Residential development tentatively approved near Beechwood Farms |
Valley News Dispatch

Residential development tentatively approved near Beechwood Farms


Indiana Township supervisors on Tuesday night tentatively approved The Waters, a planned residential development (PRD) less than a half-mile west of Fairview Elementary School on Dorseyville Road.

By a 3-2 vote, the board gave first-round approval of The Waters Senior Living Holdings, with the stipulation that additional traffic/parking studies can be mandated if necessary.

The multi-family housing development will include one three-story building with 179 units and 14 ‘cottages,’ each with two units.

The 23-acre site, just down the road from Beechwood Farms Nature Reserve, will also include a memory-care unit.

Development spokesman Kevin McKeegan said the project may offer assisted living or other senior services as well.

The state requires licensing for many of these services.

Supervisors Paul Jorgensen and Dan Taylor voted against the proposal.

Jorgensen said he was concerned the PRD moniker was a “backdoor” to getting approval for the plan.

Taylor agreed, saying his understanding of PRD regulations is planning for family homes.

He argued these are not individual residences. Some of the units in the 40.5-foot-tall building will have kitchenettes designed for snacking or room service but residents will go to a communal dining room.

He also argued that personal care homes are a permitted use in the township’s commercial district and that PRD’s are for residential buildings, as the name implies.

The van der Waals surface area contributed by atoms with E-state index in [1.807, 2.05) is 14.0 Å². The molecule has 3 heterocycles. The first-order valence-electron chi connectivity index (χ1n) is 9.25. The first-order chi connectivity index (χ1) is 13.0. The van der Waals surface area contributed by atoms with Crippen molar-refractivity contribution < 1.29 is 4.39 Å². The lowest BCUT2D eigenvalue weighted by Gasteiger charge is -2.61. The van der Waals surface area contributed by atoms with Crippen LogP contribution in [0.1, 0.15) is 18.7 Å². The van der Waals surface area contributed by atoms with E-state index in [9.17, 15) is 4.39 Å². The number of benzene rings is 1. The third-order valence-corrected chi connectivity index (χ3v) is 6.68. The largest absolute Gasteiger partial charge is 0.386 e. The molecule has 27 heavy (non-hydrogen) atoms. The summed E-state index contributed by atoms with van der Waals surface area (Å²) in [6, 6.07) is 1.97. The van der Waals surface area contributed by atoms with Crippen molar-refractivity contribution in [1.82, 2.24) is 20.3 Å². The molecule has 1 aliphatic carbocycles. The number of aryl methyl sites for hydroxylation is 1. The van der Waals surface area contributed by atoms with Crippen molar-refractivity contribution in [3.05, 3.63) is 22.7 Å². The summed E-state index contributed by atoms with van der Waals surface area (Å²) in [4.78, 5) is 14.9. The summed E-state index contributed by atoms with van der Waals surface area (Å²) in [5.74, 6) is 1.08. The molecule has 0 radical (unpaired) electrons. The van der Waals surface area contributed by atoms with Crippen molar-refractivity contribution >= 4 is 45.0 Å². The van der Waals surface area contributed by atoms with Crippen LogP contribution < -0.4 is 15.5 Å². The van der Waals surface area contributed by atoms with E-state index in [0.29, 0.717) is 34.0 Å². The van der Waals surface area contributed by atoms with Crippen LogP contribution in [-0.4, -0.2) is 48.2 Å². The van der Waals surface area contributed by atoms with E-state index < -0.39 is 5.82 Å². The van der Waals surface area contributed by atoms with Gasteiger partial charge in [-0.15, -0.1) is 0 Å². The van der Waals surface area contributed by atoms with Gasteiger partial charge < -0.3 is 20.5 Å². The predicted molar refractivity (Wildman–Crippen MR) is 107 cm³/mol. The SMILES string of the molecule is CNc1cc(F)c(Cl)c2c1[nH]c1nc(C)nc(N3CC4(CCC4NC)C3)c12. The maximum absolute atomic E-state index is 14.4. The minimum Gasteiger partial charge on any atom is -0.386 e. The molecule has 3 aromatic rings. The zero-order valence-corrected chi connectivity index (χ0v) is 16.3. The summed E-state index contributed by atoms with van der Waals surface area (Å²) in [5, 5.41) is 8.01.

Letting a commercial or industrial use in a PRD zone would set a precedent that would “open the door in the future,” Taylor said.

He was concerned about the height of the large building which will have multiple wings.

Taylor, who represents District 4 near Middle Road, said the three-story building should “harmonize” with surroundings but that The Waters will be surrounded by single-family dwellings primarily.

Developers said they plan to increase the project buffer zone from the required 25 feet to 75 feet.

They will have rain gardens and six water detention facilities, and a walking trail will be retained.

Eleven trees will be cut and 470 replanted.

About eight audience members were there during the discussions and vote. No one spoke publicly for or against the construction.

Plans call for maintaining trails used by visitors of nearby Beechwood Farms and developers said they would offer parking places near their entrance for the nature

reserve’s overflow.

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